When Frank and Ann Wisnovsky called on Porter Lombard at the Southern Oregon Experiment Station almost a half century ago, he wasn't surprised.
It was their first contact, but the Oregon State University professor and station chief was sure that someone like the Wisnovskys would show up wanting to talk grapes.
Lombard had been sent to the Southern Oregon outpost to assist pear growers in what was still the height of the industry. But Lombard had an interest in wine grapes and had rediscovered what Peter Britt had made plain in the 19th century — this is a region well suited for grapes.
"When they went to the (Oregon State) Extension Service with a dream of growing wine grapes, Porter and the others there said they had been waiting for someone else to show up with that interest," said Mark Wisnovsky, the second-generation leader at Valley View Winery in Ruch.
Lombard eagerly shared his findings, not just with Frank Wisnovsky, but with anyone who had an interest in the field. From a handful of vineyards and wineries sprouting in the 1970s to the more than 160 vineyards and 80 wineries presently in the Rogue and Applegate valleys, Lombard's contribution to the local wine industry can't be overlooked.
On Monday the pioneering scientist, sometimes referred to as the father of the modern Rogue Valley wine industry, will be honored at Southern Oregon Research and Extension Center, where a new acre-plus research vineyard has been dubbed as "the Lombard Block," acknowledging his contributions to grape growing and wine making in Southern Oregon in the 1970s and 1980s.
A ceremony including the Oregon Wine Research Institute, the Rogue Valley Winegrowers Association and the Southern Oregon Wineries Association is scheduled for 3:30 p.m. at the center, 569 Hanley Road. Lombard, 88, has been in poor health but is expected to be at the event.
"He set a great standard for how our industry, how vineyards should grow and operate," Wisnovsky said. "He is such an even-going, even-tempered, excellent person to work with, and always thinking about what's going to work and what's the best thing that's going to make this (project) successful."
When Valley View planted its first 12 acres in 1972, it set aside an acre for the Extension Service, where Lombard planted 11 varieties.
"He took care of them for a long time, coming up at harvest to do analysis," Wisnovsky said. "It was really the beginning for some of the varieties that grow here in the Applegate and Rogue Valley."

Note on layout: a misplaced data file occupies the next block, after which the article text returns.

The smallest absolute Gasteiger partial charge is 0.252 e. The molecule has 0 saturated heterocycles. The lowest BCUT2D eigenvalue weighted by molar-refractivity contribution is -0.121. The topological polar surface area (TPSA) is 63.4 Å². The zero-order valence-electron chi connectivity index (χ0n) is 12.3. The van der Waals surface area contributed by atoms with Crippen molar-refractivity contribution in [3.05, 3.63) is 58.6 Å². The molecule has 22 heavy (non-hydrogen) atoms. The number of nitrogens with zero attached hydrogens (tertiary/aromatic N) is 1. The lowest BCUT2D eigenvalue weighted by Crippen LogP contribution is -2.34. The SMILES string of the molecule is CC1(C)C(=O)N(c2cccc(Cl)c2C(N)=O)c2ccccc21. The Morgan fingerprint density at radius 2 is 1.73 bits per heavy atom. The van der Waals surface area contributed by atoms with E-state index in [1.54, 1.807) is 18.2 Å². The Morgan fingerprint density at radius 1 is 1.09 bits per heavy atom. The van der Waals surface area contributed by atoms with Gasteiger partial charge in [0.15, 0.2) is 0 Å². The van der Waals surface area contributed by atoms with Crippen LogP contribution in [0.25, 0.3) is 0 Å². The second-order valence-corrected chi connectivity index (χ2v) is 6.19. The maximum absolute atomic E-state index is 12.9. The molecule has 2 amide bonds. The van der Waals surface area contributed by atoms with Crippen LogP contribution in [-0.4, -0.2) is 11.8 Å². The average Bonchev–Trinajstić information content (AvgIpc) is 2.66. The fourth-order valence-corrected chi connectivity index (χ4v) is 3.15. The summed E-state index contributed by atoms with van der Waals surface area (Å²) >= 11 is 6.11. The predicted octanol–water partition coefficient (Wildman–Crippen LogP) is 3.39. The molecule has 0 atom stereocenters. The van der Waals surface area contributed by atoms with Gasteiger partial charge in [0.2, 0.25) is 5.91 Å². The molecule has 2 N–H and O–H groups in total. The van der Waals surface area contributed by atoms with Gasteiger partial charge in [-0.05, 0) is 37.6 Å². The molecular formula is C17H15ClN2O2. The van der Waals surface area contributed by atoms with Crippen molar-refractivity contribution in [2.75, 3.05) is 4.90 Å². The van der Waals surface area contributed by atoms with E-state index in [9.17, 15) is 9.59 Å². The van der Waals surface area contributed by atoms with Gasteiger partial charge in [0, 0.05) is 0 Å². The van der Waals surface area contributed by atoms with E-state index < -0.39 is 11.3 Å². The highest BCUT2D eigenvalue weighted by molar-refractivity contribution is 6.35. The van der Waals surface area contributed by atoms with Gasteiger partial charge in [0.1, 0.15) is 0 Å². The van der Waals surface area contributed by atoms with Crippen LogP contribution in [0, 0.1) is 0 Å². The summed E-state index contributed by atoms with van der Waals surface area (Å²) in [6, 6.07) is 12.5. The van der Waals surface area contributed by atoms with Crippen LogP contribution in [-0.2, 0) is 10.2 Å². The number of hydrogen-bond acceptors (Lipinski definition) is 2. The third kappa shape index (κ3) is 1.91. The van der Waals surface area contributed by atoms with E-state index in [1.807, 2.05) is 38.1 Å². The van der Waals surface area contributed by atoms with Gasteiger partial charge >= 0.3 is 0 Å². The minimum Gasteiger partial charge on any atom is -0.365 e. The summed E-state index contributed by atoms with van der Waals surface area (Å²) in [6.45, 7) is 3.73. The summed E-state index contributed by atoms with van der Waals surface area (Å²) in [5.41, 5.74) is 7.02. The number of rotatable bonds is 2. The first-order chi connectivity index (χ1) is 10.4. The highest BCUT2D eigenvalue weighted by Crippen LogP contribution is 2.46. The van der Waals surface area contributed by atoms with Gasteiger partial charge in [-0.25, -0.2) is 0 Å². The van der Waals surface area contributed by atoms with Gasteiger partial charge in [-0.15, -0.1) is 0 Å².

Long after his retirement, Lombard was the go-to consultant, he said.
"Porter was the expert," Wisnovsky said. "He had the knowledge to help people so they were confident with the decisions. For a long time, people would come up and ask if I could look at their site. I know a fair amount about growing grapes, but I lack the scientific background. I would look at them and say, 'Here's Porter's number.'"
Lombard consulted on the side, and after he retired from OSU. There were people who took Lombard's advice, and others who simply thanked him and moved on. In some cases, his ideas just took longer to come to fruition.
The sun exposure, slope and soil types were hospitable more often than not.
"The commercial varieties did pretty well here, with high yields," Lombard told the Mail Tribune in a 2016 interview. "It hasn't surprised me how good things turned out here locally."
Lombard cultivated a grape native to Oregon — ironically known as Vitis californica — found along southwestern Oregon streams, including Bear Creek. From the native grape he produced what is known as Takelma noir.
"They make a pretty fair red wine," he said. "The best thing is you don't have to spray for disease problems like European varieties."
The vineyard block with pinot noir and chardonnay grapes will be devoted to entomological and pathological studies, said Alexander Levin, an OSU viticulturist at the research center.
"It's the first new planting (at the Extension Center) since Porter planted vines more than 30 years ago."
In an era when soil maps can be punched up digitally, it might be hard to appreciate Lombard's extensive soil mapping.
"Grapes like different soil than pears, so that was important for people when most of the efforts were done for pear growers," Levin said.
Don Moore of Quail Run Vineyards outside Talent said Lombard and his wife, Corine, were among the first acquaintances he and his wife, Traute, made after moving to Southern Oregon.
"He was our intellectual inspiration," Moore said. "I think he'd be No. 1 when it came to influencing the region, when it comes to bringing in new grapes and introducing them to people who grew them and turned them into wines."
Traute Moore said she discovered Lombard's reach while on a trip to Australia a few years back.
"We went to the University of Adelaide and the entire faculty from the agriculture department came to honor him and talk with him for a whole morning," she said. "He's a person who has gone around the world and made a big difference."
— Reach reporter Greg Stiles at 541-776-4463 or firstname.lastname@example.org. Follow him on Twitter at www.twitter.com/GregMTBusiness or www.facebook.com/greg.stiles.31.